Heft is a word used in North British highlands, such as the Cumbrian fells or Lake District where this novel is set, to describe an area of pasture to which a flock or herd of animals like sheep have become accustomed (‘ hefted’). In another meaning in English it also refers to weightiness; its use as a noun or verb now largely archaic, but it survives more commonly in use as the adjective often euphemistically employed to describe an obese person: hefty.
Towards Mellbreak is the first novel by Marie-Elsa Bragg, who is an Anglican priest and therapist as well as a writer. She identifies as half French and half Cumbrian, and brought up in London. Avid BBC Radio 4 listeners and alumni of Leeds University will recognise her surname as that of the eminent broadcaster and former University Chancellor Melvyn Bragg, the author’s father. Her mother, Marie-Elisabeth Roche, committed suicide when she was 6 years old.
I discovered this writer, and her novel, through a profile piece about her in the new arts magazine Monk; which takes a spirituality perspective on contemporary creativity. I chose to read Towards Mellbreak because of my own intense relationship with the Lake District in the years 1968 – 1977, as a frequent visitor and fell- walker.
The word ‘heft’ in both its senses sums up the book for me. It is the story of a hill-farming family struggling to retain hope of a future life in the land to which its members, as much as the sheep they love, have become hefted. It is a book with hefty themes; exploring the resilience and springs of hope to be found in the often hidden traditional resources of family memories, lifelong friendships and religious practices. These are sources of enduring strength which are invisible, to the governmental advisors and their ever-evolving policies. But ultimately remembering proves no defence against the perils of ignorance.
Yesterday finally I came across the grave of the English writer George Orwell (real name Eric Blair) which is improbably located in the Oxfordshire village of Sutton Courtenay. It is now where one of our family lives and the route of an Easter holiday walk took us by the churchyard of the village’s ancient parish church.
I had read all of Orwell’s books with the possible exception of A Clergyman’s Daughter (which I don’t recall) by the time I was 25. I had a craze on Orwell whilst I was in the 6th form and read all the books the school library had by him. Animal Farm I’d been required to read as part of the English examination curriculum at school. One of his books I read last of all was Burmese Days, which I taught to students at Kiamuya Secondary School in Kenya in 1979 as part of its O-level equivalent Literature in English course.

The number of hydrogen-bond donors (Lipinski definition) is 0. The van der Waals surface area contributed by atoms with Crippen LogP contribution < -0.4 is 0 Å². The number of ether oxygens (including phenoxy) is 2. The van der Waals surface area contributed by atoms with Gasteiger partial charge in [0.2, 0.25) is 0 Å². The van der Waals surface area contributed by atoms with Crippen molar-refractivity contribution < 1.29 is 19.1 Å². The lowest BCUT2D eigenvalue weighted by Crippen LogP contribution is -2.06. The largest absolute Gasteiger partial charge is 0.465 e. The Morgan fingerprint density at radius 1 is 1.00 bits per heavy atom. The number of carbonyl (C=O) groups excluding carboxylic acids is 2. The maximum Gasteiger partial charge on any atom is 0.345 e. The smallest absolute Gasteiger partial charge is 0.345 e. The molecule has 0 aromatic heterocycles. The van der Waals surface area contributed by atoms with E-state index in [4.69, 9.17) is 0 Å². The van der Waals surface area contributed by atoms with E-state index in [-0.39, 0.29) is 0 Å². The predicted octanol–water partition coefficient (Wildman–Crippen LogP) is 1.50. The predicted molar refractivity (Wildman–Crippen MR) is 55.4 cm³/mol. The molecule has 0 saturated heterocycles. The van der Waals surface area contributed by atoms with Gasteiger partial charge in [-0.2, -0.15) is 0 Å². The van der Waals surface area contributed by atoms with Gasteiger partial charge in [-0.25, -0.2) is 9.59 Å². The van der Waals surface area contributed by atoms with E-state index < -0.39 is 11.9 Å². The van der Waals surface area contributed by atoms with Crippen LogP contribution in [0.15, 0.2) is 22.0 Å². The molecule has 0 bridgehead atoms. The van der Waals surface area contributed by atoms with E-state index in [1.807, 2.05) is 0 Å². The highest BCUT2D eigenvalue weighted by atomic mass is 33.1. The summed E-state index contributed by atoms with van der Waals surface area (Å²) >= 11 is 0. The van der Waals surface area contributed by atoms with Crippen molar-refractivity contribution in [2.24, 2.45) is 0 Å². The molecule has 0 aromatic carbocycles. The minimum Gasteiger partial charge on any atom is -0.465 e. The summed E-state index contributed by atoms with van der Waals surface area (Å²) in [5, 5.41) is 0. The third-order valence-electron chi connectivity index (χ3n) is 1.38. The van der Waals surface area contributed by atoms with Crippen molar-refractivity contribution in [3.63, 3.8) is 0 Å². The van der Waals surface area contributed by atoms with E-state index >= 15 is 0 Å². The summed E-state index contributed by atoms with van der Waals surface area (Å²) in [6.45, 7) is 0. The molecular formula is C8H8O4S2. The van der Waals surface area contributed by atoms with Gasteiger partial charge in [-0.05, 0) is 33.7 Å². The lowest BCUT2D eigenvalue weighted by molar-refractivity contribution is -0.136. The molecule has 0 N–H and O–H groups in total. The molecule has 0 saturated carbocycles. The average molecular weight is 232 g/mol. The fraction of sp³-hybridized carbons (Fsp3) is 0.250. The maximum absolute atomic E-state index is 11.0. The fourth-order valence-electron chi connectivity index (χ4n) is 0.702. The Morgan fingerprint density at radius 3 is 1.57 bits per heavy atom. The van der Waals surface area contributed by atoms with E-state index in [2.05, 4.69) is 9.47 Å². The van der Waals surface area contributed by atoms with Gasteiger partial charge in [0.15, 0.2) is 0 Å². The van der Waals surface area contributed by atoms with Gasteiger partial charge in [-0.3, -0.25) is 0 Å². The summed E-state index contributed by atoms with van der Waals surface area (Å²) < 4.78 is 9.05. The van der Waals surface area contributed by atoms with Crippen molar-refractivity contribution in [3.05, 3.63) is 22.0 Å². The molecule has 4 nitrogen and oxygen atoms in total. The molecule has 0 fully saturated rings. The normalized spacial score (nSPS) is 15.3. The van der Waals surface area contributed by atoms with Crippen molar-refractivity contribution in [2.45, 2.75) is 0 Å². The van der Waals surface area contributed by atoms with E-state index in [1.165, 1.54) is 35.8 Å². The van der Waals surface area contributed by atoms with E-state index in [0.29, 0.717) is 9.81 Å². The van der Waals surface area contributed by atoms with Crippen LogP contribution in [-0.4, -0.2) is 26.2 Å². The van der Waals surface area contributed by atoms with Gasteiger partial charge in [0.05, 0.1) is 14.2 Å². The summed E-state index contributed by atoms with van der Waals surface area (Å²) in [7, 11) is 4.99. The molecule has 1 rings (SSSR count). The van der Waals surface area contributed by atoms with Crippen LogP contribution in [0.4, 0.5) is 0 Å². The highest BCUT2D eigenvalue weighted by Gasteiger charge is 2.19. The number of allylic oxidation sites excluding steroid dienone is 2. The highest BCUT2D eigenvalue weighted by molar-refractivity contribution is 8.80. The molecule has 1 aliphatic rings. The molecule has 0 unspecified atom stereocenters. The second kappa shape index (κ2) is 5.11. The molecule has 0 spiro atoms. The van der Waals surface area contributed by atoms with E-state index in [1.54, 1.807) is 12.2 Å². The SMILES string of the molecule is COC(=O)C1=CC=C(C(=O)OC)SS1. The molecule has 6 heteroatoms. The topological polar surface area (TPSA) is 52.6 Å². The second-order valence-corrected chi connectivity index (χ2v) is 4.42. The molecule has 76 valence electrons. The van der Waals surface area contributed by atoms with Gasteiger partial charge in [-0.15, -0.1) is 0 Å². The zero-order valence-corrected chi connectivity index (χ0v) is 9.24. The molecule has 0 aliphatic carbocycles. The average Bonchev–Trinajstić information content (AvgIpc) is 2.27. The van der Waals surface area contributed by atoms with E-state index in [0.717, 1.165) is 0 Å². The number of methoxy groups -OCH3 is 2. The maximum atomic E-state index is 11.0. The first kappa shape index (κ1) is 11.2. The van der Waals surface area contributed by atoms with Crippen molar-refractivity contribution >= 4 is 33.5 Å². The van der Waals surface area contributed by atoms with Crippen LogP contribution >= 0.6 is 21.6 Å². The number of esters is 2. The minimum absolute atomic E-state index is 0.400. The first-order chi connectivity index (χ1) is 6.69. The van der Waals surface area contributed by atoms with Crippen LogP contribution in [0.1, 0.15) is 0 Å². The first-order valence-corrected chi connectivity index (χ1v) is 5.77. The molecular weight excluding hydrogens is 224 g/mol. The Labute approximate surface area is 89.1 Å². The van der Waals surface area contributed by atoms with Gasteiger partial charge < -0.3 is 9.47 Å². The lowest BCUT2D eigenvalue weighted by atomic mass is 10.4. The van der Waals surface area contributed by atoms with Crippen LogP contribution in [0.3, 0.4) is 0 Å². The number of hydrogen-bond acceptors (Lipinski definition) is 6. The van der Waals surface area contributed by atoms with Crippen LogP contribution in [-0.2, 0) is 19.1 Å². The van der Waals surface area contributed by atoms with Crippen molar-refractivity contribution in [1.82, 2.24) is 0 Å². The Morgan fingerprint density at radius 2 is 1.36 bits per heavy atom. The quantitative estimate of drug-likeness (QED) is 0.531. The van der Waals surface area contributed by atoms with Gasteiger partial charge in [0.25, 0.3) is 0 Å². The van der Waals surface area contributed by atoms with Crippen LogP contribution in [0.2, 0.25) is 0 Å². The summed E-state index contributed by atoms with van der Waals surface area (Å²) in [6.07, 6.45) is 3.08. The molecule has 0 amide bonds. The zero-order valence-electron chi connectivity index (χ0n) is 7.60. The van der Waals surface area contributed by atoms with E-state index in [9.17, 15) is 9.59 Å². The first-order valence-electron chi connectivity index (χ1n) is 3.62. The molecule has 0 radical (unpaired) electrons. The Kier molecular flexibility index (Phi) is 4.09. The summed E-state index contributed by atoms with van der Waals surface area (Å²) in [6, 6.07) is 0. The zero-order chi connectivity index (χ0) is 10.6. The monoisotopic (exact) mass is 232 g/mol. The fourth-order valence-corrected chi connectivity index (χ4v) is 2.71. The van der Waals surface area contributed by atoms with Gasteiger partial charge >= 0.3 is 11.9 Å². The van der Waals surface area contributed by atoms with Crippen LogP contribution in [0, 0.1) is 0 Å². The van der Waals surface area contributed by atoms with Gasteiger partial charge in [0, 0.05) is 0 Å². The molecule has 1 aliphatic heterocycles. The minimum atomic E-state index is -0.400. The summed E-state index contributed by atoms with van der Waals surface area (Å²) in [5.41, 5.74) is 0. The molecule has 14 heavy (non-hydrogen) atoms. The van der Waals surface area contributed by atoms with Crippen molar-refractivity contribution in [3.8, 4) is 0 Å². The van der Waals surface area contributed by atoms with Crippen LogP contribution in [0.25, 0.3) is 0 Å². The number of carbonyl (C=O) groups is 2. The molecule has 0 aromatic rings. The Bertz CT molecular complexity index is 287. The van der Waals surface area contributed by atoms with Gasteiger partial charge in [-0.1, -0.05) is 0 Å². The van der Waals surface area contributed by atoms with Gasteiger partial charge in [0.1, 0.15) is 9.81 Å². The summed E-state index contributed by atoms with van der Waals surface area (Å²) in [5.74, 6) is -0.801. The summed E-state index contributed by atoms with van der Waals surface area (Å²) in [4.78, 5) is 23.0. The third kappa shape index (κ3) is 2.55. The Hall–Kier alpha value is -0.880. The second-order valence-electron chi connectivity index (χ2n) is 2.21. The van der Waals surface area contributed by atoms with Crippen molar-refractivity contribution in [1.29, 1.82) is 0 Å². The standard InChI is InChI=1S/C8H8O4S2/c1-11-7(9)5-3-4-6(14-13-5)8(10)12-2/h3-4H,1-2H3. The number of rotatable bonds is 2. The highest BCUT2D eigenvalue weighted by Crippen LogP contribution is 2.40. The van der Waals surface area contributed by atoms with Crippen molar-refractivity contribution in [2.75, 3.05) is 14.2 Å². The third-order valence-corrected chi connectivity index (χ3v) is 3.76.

Scott Renee on why the social pain of exclusion and marginalisation can be deadly for social democracy and how states need a social security net to alleviate that pain and show that their people matter.
I cannot claim to have been a lifetime fan or follower of Joan Baez. Not in the way I kept up with Bob Dylan over the decades since I heard him first in 1969 when I was 13. There’s the issue for me. Dylan’s songs are best sung by Dylan. Why listen to others singing them? Baez sang a lot of Dylan. That was the casually uninformed view I picked up in my teenage years, and so Joan Baez’s music never was embedded in my formative experiences of musical discovery.
There was one exception though. I have possessed, in its original vinyl and cover, her album Come from the Shadows since the mid-70s. I don’t recall whether I was given it or sought it out. It made a profound impression. Certainly I recall it rarely strayed far from the turntable in my early student years 74 -77. Baez’s voice is unique and beautiful for sure, and listening to this album I appreciated it, but it was the social justice message of the songs which really hit me. “All the weary mothers of the earth” is a lyric which became one of my lifetime earworms, even during the two decades before Spotify and the vinyl revival, when the record player and vinyl albums languished in the loft.
Earlier this week I found myself reading Elizabeth Thomson’s paen to Joan Baez: Joan Baez The Last Leaf. It was the first full day of the presidency of Joe Biden. He, of course, is an exact contemporary of Baez, only a year or two younger than her.